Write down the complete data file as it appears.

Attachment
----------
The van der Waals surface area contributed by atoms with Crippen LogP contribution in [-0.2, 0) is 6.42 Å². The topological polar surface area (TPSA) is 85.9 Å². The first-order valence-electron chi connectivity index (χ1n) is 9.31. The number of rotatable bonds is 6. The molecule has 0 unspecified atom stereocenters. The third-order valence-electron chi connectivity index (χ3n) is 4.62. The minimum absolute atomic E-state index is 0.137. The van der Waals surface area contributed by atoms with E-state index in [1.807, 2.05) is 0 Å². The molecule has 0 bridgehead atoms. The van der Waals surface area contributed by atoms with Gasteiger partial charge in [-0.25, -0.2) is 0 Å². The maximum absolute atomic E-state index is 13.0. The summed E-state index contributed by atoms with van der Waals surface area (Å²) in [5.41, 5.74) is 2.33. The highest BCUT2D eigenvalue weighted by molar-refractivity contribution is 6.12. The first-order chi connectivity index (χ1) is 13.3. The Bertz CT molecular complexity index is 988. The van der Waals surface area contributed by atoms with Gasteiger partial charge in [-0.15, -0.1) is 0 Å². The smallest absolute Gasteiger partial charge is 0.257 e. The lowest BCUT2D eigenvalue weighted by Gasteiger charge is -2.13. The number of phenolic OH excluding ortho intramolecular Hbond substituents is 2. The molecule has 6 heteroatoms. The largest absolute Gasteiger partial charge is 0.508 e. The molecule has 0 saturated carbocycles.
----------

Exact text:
The van der Waals surface area contributed by atoms with Crippen LogP contribution in [-0.2, 0) is 6.42 Å². The topological polar surface area (TPSA) is 85.9 Å². The first-order valence-electron chi connectivity index (χ1n) is 9.31. The number of rotatable bonds is 6. The molecule has 0 unspecified atom stereocenters. The third-order valence-electron chi connectivity index (χ3n) is 4.62. The minimum absolute atomic E-state index is 0.137. The van der Waals surface area contributed by atoms with E-state index in [1.807, 2.05) is 0 Å². The molecule has 0 bridgehead atoms. The van der Waals surface area contributed by atoms with Gasteiger partial charge in [-0.25, -0.2) is 0 Å². The maximum absolute atomic E-state index is 13.0. The summed E-state index contributed by atoms with van der Waals surface area (Å²) in [5.41, 5.74) is 2.33. The highest BCUT2D eigenvalue weighted by molar-refractivity contribution is 6.12. The first-order chi connectivity index (χ1) is 13.3. The Bertz CT molecular complexity index is 988. The van der Waals surface area contributed by atoms with Gasteiger partial charge in [-0.15, -0.1) is 0 Å². The smallest absolute Gasteiger partial charge is 0.257 e. The lowest BCUT2D eigenvalue weighted by Gasteiger charge is -2.13. The number of phenolic OH excluding ortho intramolecular Hbond substituents is 2. The molecule has 6 heteroatoms. The largest absolute Gasteiger partial charge is 0.508 e. The molecule has 0 saturated carbocycles.